Williams A Streetcar Named Desire: An Existential Psychotherapy

Pegah Qanbari

Abstract


According to Existentialists, death anxiety and fear of mortality are inseparable parts of any human beings, so people throughout their lives are in constant struggle with this force by employing different means of self-defenses such as believing in their “specialness” and an “ultimate rescuer”, which will be shattered and leave the person unprotected from death thereby causing more anxiety. Blanche in The Streetcar Named Desire (1947) is an individual suffering from severe death terror, which was replaced by other forms of fear. This research paper aims to prove the cause of Blanche’s predicament and her eventual downfall are her untreated death terror.


Keywords


Specialness; Ultimate rescuer; Existentialism; Guilt; Isolation; Anxiety

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References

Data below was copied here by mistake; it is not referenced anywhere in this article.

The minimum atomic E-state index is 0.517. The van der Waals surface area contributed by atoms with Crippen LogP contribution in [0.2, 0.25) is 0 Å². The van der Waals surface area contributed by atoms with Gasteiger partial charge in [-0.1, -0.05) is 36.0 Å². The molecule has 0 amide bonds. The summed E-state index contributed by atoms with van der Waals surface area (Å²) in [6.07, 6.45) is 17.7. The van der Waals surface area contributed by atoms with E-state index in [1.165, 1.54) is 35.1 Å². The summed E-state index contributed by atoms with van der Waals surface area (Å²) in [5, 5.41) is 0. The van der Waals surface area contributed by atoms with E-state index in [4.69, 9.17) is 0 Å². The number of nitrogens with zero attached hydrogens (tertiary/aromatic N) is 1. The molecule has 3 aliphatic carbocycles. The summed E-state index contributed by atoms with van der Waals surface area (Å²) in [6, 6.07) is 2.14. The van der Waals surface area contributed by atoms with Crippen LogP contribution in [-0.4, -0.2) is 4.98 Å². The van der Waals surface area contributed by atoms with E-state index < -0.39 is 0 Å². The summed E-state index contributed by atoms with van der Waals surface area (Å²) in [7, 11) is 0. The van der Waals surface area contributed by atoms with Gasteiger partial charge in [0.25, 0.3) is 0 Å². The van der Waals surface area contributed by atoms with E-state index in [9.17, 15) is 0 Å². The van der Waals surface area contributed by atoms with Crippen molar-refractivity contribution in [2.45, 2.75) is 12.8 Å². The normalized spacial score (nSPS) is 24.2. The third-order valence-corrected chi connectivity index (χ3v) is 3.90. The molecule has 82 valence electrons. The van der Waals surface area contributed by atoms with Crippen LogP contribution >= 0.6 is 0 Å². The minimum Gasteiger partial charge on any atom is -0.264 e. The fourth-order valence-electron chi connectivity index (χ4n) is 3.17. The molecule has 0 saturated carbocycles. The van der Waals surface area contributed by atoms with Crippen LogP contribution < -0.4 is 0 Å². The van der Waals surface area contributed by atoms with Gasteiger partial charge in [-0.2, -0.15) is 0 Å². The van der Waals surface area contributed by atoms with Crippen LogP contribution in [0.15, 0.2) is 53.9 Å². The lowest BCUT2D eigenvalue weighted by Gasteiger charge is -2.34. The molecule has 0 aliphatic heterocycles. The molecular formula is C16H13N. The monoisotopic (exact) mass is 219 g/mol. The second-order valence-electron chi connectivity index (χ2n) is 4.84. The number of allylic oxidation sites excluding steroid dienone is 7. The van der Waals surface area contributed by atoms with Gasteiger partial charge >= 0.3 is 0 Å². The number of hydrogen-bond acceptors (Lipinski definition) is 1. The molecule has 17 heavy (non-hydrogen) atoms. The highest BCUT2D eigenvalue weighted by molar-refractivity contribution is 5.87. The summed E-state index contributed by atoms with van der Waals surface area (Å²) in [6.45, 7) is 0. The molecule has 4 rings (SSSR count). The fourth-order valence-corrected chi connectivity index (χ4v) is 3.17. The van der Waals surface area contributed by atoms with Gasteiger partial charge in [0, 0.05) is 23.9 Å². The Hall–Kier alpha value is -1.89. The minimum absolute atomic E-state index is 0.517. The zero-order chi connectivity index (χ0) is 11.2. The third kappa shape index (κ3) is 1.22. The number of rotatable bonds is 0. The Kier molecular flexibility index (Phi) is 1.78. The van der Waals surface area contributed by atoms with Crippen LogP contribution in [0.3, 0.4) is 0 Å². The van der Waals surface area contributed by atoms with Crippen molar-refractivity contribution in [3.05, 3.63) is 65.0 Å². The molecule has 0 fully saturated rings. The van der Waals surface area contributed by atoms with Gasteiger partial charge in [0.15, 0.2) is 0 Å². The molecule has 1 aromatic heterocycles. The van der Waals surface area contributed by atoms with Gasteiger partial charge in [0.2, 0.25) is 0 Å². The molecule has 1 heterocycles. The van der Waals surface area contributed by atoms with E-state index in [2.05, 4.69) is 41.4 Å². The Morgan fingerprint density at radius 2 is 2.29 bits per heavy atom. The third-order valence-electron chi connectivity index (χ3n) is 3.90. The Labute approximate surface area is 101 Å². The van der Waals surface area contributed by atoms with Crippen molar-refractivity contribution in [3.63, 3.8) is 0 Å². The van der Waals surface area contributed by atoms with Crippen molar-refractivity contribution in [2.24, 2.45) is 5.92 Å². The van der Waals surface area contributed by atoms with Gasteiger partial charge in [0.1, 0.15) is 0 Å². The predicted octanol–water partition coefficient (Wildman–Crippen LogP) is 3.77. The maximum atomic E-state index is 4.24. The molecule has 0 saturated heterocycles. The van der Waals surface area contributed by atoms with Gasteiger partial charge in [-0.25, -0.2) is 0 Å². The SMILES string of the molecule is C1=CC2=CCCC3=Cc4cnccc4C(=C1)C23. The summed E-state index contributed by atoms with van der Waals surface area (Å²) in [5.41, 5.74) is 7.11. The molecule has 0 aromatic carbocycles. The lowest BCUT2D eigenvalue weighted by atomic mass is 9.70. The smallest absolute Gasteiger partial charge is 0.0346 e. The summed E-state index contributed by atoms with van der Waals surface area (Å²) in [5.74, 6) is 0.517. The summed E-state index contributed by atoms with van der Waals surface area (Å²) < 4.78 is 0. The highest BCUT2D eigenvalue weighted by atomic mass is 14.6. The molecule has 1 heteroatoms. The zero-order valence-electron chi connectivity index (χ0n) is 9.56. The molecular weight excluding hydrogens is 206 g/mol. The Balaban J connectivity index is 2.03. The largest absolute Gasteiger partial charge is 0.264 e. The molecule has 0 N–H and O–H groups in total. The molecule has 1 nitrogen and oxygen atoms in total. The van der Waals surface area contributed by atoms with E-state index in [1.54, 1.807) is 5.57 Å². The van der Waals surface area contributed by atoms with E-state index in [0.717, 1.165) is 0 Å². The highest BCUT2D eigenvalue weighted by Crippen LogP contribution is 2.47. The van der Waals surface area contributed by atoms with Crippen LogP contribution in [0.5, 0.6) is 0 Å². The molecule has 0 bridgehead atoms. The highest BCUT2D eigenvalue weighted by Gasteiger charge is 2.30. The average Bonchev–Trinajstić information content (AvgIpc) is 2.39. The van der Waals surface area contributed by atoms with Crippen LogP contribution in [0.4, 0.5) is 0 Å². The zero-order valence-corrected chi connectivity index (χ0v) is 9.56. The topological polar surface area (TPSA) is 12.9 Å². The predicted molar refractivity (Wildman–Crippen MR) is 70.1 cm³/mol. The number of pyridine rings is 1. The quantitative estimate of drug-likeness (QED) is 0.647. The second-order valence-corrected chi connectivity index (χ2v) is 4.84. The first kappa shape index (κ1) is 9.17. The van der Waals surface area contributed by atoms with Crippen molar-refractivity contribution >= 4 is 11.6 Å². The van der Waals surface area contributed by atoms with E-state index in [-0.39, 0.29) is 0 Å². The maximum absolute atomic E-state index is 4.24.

Hooti, N. (2011). Quest for identity in Tennessee Williams’ a streetcar named Desire’. Studies in Literature and Language, 2(3), 18-29.

May, R., & Yalom, I. D. (2005). Existential psychotherapy. american psychological association. In R. J. Corsin & D. Wedding (Eds.), Current psychotherapies (7th ed., pp.269-298). Belmont, CA, US: Thomson Brooks/Cole Publishing Co.

Robinson, D. (1999). Nietzsche and postmodernism. The UK: Icon Books.

Tennessee, W. (1947). A streetcar named desire. New York: New Directions Book.

Watts, M. (2003). Kierkegaard. England: One world Publication.

Yalom, I. (1981). Existential psychotherapy. New York: Basic Books.




DOI: http://dx.doi.org/10.3968/9869

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